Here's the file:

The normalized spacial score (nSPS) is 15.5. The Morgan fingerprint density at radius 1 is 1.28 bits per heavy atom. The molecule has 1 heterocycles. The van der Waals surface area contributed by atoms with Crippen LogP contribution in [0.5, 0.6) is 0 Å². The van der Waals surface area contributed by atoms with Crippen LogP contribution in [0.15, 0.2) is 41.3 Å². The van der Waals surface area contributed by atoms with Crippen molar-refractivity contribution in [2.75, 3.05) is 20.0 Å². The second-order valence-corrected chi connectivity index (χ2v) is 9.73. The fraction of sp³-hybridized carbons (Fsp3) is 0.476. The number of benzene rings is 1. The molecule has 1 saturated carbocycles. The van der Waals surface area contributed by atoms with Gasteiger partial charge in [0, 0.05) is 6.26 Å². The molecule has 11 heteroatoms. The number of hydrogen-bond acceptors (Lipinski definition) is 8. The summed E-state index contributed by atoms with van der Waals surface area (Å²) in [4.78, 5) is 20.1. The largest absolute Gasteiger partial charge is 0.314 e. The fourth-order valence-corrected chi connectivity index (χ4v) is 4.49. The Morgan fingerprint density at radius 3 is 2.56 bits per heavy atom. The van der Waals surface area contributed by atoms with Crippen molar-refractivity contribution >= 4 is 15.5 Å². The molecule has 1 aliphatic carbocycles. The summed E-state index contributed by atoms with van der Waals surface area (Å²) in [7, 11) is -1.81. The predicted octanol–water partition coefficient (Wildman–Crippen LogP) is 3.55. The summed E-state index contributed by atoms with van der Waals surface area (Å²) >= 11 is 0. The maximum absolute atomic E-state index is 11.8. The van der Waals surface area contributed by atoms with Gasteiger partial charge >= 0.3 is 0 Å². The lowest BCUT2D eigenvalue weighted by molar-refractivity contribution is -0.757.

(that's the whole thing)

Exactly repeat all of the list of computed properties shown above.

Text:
The normalized spacial score (nSPS) is 15.5. The Morgan fingerprint density at radius 1 is 1.28 bits per heavy atom. The molecule has 1 heterocycles. The van der Waals surface area contributed by atoms with Crippen LogP contribution in [0.5, 0.6) is 0 Å². The van der Waals surface area contributed by atoms with Crippen LogP contribution in [0.15, 0.2) is 41.3 Å². The van der Waals surface area contributed by atoms with Crippen molar-refractivity contribution in [2.75, 3.05) is 20.0 Å². The second-order valence-corrected chi connectivity index (χ2v) is 9.73. The fraction of sp³-hybridized carbons (Fsp3) is 0.476. The number of benzene rings is 1. The molecule has 1 saturated carbocycles. The van der Waals surface area contributed by atoms with Gasteiger partial charge in [0, 0.05) is 6.26 Å². The molecule has 11 heteroatoms. The number of hydrogen-bond acceptors (Lipinski definition) is 8. The summed E-state index contributed by atoms with van der Waals surface area (Å²) in [4.78, 5) is 20.1. The largest absolute Gasteiger partial charge is 0.314 e. The fourth-order valence-corrected chi connectivity index (χ4v) is 4.49. The Morgan fingerprint density at radius 3 is 2.56 bits per heavy atom. The van der Waals surface area contributed by atoms with Crippen molar-refractivity contribution >= 4 is 15.5 Å². The molecule has 1 aliphatic carbocycles. The summed E-state index contributed by atoms with van der Waals surface area (Å²) in [7, 11) is -1.81. The predicted octanol–water partition coefficient (Wildman–Crippen LogP) is 3.55. The summed E-state index contributed by atoms with van der Waals surface area (Å²) >= 11 is 0. The maximum absolute atomic E-state index is 11.8. The van der Waals surface area contributed by atoms with Gasteiger partial charge >= 0.3 is 0 Å². The lowest BCUT2D eigenvalue weighted by molar-refractivity contribution is -0.757.